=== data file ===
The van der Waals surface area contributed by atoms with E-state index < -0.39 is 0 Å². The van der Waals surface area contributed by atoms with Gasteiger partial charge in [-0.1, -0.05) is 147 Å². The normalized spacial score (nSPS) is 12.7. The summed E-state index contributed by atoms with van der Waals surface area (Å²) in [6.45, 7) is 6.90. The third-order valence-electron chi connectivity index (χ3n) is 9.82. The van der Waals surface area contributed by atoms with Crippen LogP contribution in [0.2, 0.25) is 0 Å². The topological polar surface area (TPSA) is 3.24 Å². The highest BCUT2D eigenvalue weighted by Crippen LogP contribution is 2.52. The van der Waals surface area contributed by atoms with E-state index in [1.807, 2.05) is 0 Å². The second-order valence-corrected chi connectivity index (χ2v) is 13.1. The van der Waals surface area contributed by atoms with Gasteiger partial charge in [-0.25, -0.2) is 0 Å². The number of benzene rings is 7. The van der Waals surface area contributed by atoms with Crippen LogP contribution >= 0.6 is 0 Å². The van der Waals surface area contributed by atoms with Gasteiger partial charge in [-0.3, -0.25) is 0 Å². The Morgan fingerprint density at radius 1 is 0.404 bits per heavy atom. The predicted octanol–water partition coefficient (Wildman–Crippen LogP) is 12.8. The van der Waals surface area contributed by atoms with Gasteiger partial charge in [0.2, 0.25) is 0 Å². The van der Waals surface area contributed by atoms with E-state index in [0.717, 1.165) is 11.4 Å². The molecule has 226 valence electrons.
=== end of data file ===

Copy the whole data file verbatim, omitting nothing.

The van der Waals surface area contributed by atoms with E-state index < -0.39 is 0 Å². The van der Waals surface area contributed by atoms with Gasteiger partial charge in [-0.1, -0.05) is 147 Å². The normalized spacial score (nSPS) is 12.7. The summed E-state index contributed by atoms with van der Waals surface area (Å²) in [6.45, 7) is 6.90. The third-order valence-electron chi connectivity index (χ3n) is 9.82. The van der Waals surface area contributed by atoms with Crippen LogP contribution in [0.2, 0.25) is 0 Å². The topological polar surface area (TPSA) is 3.24 Å². The highest BCUT2D eigenvalue weighted by Crippen LogP contribution is 2.52. The van der Waals surface area contributed by atoms with E-state index in [1.807, 2.05) is 0 Å². The second-order valence-corrected chi connectivity index (χ2v) is 13.1. The van der Waals surface area contributed by atoms with Gasteiger partial charge in [-0.25, -0.2) is 0 Å². The number of benzene rings is 7. The van der Waals surface area contributed by atoms with Crippen LogP contribution >= 0.6 is 0 Å². The van der Waals surface area contributed by atoms with Gasteiger partial charge in [-0.3, -0.25) is 0 Å². The Morgan fingerprint density at radius 1 is 0.404 bits per heavy atom. The predicted octanol–water partition coefficient (Wildman–Crippen LogP) is 12.8. The van der Waals surface area contributed by atoms with Gasteiger partial charge in [0.2, 0.25) is 0 Å². The van der Waals surface area contributed by atoms with E-state index in [0.717, 1.165) is 11.4 Å². The molecule has 226 valence electrons.